Unexpectedly, clients started asking for her, she said. “Mostly Filipinos. And I’m grateful for the patronage. Over the recent years, I very rarely did catering for Filipino clients because I got busy with my corporate events and private clients in Manhattan. But there’s something heartwarming in getting support from your fellow countrymen, it’s humbling and spiritually reinvigorating. It makes what I do more meaningful.”

Velzon Hizon Velez (left) at the 2020 winter edition of Manhattan Fashion WeekEntrepreneur VHVelez, a fashion designer, is selling food for pick up from his home and delivering baked goods out of state. . INQUIRER/ Carol Tanjutco

From fashion to food

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Fashion designer Velzon Hizon Velez also joined the food and catering bandwagon When his autumn fashion collection show, set for September 19, appeared impossible to launch, Velez found an alternative to keep him busy every single day while sheltering in place.

VHV, whose mom is from Pampanga, went back to home-cooking. He started posting his preparations on Facebook, and soon, he received inquiries from buyers for such specialties as “dinuguan, binagoongang baboy, homemade longganisa and tocino” prepared from his kitchen.

“I really love to cook and bake maybe because my mother is Kapampangan and my father is from Visaya–Cebu. Every time I post my cooking, I make sure it will be a nice set up on the table with wine, nice fold of napkin, nice plate and utensils, like in the restaurant, then some of my friends requested if they can buy for lunch or dinner. Most of them are from the medical field with no time to spend on cooking. So, every time they pick up food, I add one menu item for them to try. Next order, they include the new item I gave away, so it’s really worth it,”  said Velez.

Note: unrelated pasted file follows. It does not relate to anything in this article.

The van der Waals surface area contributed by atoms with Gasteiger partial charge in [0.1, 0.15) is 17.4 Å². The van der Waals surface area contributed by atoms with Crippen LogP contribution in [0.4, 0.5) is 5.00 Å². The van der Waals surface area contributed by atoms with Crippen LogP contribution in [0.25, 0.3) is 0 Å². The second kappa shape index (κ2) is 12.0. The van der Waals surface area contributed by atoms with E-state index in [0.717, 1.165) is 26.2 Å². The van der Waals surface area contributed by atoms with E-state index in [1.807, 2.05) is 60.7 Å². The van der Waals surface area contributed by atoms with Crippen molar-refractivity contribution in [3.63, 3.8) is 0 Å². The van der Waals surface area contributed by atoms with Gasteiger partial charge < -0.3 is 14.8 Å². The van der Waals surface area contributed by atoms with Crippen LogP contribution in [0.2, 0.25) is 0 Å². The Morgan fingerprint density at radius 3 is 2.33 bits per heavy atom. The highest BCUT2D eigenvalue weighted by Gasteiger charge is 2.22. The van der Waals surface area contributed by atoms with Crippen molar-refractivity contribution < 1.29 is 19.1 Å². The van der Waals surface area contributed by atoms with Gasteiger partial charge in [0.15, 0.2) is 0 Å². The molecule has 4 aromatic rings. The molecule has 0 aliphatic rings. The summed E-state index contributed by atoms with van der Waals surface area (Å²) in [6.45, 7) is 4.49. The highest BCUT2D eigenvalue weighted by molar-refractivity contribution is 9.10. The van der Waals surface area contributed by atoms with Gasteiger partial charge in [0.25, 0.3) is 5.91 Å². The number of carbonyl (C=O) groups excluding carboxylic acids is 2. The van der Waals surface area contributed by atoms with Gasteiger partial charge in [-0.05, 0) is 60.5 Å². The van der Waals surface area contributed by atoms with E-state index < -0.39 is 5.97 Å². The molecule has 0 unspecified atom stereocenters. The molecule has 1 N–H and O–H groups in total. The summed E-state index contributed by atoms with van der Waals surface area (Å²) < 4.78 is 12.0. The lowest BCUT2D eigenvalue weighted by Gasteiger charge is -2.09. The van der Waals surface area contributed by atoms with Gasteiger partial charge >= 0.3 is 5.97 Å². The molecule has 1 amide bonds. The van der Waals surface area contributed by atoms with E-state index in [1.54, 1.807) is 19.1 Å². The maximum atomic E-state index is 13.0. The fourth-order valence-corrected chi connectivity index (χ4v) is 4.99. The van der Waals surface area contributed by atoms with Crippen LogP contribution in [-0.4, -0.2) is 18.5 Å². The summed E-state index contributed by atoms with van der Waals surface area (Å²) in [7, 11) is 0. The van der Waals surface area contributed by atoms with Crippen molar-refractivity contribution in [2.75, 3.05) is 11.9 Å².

Asked about the volume of his newfound business, he said, “Right now, I get orders every day. Two to four persons come to pick up their food. I have a few friends from Texas and Florida who asked me to ship pandesal in assorted flavors– ube, cheese, leche flan and macapuno, in one box. I also tried pad thai noodles, and most Filipino food I can cook because all the ingredients are available at Asian supermarkets.”

Meanwhile, the VHV fashion show is now slated for February 2021. Until then, his VHV Modeling camp will kick off in October this year where he will resume training and grooming young talents to strut the catwalk. VHV branded the Manhattan Fashion Week to include designers from the Philippines to give them exposure in New York. It has been running for four years now.

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TAGS: pandemic catering, pandemic economic downturn, pandemic entrepreneurship, pandemic food business, support for front liners